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Gondula, and Geira, spread
O'er the youthful King your shield.
We the reins to slaughter give,
Ours to kill, and ours to spare: Spite of danger he shall live.
(Weave the crimson web of war.)
They, whom once the desert-beach
Pent within its bleak domain, Soon their ample sway shall stretch
O’er the plenty of the plain.
Low the dauntless Earl is laid,
Gor'd with many a gaping wound: Fate demands a nobler head;
Soon a King shall bite the ground.
Long his loss shall Eirin weep (d),
Ne'er again his likeness see;
(d) Long his loss shall Eirin weep.
Long her strains in sorrow steep:
Strains of Immortality!
Horror covers all the heath,
blot the sun. Sisters, weave the web of death.
Sisters, cease: The work is done.
Hail the task, and hail the hands!
Songs of joy and triumph sing! Joy to the victorious bands;
Triumph to the younger King.
Mortal, thou that hear'st the tale,
Learn the tenour of our song. Scotland, thro' each winding vale
Far and wide the notes prolong.
Sisters, hence with spurs of speed:
Each her thundering faulchion wield; Each bestride her sable steed.
Hurry, hurry to the field.
THE DESCENT OF ODIN.
FROM THE NORSE-TONGUE.
[The original is to be found in Bartholinus, de causis contemnendæ mortis; Ilafniæ, 1689, Quarto.
Upreis Odinn allda gautr, &c.]
U PROSE the King of Men with speed,
(e) That leads to Hela's drear abode. Nifiheimr, the hell of the Gothic nations, consisted of nine worlds, to which were devoted all such as died of sickness, old age, or by any other means than in battle. Over it presided Hela, the Goddess of Death.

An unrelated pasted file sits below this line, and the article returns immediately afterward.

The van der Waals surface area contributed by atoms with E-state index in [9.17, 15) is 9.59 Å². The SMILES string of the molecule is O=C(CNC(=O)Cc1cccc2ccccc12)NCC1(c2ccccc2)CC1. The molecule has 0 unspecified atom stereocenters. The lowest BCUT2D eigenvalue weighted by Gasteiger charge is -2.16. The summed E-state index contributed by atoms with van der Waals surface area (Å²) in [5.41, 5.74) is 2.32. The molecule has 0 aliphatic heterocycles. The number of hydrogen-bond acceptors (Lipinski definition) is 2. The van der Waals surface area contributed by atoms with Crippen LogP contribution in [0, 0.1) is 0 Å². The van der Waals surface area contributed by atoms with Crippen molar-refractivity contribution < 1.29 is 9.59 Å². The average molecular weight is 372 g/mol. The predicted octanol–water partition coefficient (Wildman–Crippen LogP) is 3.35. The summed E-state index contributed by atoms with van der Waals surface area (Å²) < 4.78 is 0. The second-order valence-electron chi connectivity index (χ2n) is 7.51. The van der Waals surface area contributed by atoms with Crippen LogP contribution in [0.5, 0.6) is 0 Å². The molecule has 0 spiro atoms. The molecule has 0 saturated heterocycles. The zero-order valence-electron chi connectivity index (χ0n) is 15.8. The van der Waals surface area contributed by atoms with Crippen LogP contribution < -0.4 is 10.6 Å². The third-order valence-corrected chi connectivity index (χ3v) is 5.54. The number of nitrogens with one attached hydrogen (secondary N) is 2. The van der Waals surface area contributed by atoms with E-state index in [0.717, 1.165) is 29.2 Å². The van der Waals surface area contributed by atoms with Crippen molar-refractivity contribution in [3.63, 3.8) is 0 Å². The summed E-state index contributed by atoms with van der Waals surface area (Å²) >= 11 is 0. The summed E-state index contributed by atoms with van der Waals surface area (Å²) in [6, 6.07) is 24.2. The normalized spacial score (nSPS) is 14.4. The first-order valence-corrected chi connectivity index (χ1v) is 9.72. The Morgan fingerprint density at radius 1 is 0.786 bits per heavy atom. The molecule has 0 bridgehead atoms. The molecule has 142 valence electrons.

The Edda gives this dog the name of Managarmar; he fed upon the lives of those that were to die.
Hoarse he bays * with hideous din,
Right against the eastern gate, By the moss-grown pile he sate; Where long of yore to sleep was laid The dust of the prophetic Maid. Facing to the northern clime, Thrice he trac'd the Runic rhyme; Thrice pronounc'd, in accents dread, The thrilling verse that wakes the Dead; Till from out the hollow ground Slowly breath'd a sullen sound.
* Several Editions have it brays. It is not, however, the nature of the dog, but of the ass, to bray. To bay is, according to Johnson, to bark, as a dog at a thief.
What call unknown, what charms, presume
A Traveller, to thee unknown,
 Odin, we find both from this Ode and the Edda, was solicitous about the fate of his son Balder, who had dreamed that he was soon to die. The Edda mentions the manner of his death when killed by Odin's other son Hoder; and also that Hoder was himself slain afterwards by Vali the son of Odin and Rinda, consonant with this prophecy.